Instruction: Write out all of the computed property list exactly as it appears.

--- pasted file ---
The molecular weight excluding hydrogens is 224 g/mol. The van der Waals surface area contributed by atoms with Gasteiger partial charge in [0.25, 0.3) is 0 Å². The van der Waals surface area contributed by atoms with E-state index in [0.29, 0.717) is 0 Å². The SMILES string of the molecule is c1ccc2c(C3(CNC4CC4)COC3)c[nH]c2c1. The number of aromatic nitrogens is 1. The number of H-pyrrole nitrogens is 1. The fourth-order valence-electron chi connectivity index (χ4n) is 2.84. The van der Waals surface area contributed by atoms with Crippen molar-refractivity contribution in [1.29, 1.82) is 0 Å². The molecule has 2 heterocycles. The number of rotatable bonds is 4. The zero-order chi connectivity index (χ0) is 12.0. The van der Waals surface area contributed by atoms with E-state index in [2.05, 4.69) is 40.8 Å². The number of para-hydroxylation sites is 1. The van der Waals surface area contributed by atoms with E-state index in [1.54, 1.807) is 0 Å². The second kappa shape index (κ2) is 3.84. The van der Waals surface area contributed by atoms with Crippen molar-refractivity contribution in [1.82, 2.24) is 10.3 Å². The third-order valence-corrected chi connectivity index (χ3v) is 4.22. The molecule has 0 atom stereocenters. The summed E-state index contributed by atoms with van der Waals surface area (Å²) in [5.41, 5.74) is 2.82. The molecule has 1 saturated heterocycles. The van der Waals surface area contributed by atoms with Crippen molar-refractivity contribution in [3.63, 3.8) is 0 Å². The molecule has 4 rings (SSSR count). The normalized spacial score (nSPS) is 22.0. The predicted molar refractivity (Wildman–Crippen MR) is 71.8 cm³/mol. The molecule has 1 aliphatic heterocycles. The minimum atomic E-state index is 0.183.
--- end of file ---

The molecular weight excluding hydrogens is 224 g/mol. The van der Waals surface area contributed by atoms with Gasteiger partial charge in [0.25, 0.3) is 0 Å². The van der Waals surface area contributed by atoms with E-state index in [0.29, 0.717) is 0 Å². The SMILES string of the molecule is c1ccc2c(C3(CNC4CC4)COC3)c[nH]c2c1. The number of aromatic nitrogens is 1. The number of H-pyrrole nitrogens is 1. The fourth-order valence-electron chi connectivity index (χ4n) is 2.84. The van der Waals surface area contributed by atoms with Crippen molar-refractivity contribution in [1.29, 1.82) is 0 Å². The molecule has 2 heterocycles. The number of rotatable bonds is 4. The zero-order chi connectivity index (χ0) is 12.0. The van der Waals surface area contributed by atoms with E-state index in [2.05, 4.69) is 40.8 Å². The number of para-hydroxylation sites is 1. The van der Waals surface area contributed by atoms with E-state index in [1.54, 1.807) is 0 Å². The second kappa shape index (κ2) is 3.84. The van der Waals surface area contributed by atoms with Crippen molar-refractivity contribution in [1.82, 2.24) is 10.3 Å². The third-order valence-corrected chi connectivity index (χ3v) is 4.22. The molecule has 0 atom stereocenters. The summed E-state index contributed by atoms with van der Waals surface area (Å²) in [5.41, 5.74) is 2.82. The molecule has 1 saturated heterocycles. The van der Waals surface area contributed by atoms with Crippen molar-refractivity contribution in [3.63, 3.8) is 0 Å². The molecule has 4 rings (SSSR count). The normalized spacial score (nSPS) is 22.0. The predicted molar refractivity (Wildman–Crippen MR) is 71.8 cm³/mol. The molecule has 1 aliphatic heterocycles. The minimum atomic E-state index is 0.183.